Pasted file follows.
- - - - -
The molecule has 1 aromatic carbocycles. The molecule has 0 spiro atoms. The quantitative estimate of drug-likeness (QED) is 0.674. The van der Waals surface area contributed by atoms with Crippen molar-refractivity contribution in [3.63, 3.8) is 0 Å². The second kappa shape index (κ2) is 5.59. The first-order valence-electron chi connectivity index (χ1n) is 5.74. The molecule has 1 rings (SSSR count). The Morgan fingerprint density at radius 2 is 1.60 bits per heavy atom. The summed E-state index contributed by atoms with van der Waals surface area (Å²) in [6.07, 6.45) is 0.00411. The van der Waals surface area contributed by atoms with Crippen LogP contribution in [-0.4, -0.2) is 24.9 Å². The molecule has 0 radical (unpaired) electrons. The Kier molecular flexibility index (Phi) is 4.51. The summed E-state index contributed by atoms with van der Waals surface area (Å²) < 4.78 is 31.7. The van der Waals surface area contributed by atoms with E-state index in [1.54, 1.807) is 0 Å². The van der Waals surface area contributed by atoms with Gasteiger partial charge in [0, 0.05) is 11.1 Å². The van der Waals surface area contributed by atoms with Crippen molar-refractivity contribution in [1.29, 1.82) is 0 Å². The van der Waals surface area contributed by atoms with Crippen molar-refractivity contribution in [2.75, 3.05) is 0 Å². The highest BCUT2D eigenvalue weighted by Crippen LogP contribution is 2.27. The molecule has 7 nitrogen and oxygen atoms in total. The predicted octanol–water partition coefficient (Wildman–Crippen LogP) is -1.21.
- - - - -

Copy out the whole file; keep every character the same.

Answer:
The molecule has 1 aromatic carbocycles. The molecule has 0 spiro atoms. The quantitative estimate of drug-likeness (QED) is 0.674. The van der Waals surface area contributed by atoms with Crippen molar-refractivity contribution in [3.63, 3.8) is 0 Å². The second kappa shape index (κ2) is 5.59. The first-order valence-electron chi connectivity index (χ1n) is 5.74. The molecule has 1 rings (SSSR count). The Morgan fingerprint density at radius 2 is 1.60 bits per heavy atom. The summed E-state index contributed by atoms with van der Waals surface area (Å²) in [6.07, 6.45) is 0.00411. The van der Waals surface area contributed by atoms with Crippen LogP contribution in [-0.4, -0.2) is 24.9 Å². The molecule has 0 radical (unpaired) electrons. The Kier molecular flexibility index (Phi) is 4.51. The summed E-state index contributed by atoms with van der Waals surface area (Å²) < 4.78 is 31.7. The van der Waals surface area contributed by atoms with E-state index in [1.54, 1.807) is 0 Å². The van der Waals surface area contributed by atoms with Gasteiger partial charge in [0, 0.05) is 11.1 Å². The van der Waals surface area contributed by atoms with Crippen molar-refractivity contribution in [1.29, 1.82) is 0 Å². The van der Waals surface area contributed by atoms with Crippen molar-refractivity contribution in [2.75, 3.05) is 0 Å². The highest BCUT2D eigenvalue weighted by Crippen LogP contribution is 2.27. The molecule has 7 nitrogen and oxygen atoms in total. The predicted octanol–water partition coefficient (Wildman–Crippen LogP) is -1.21.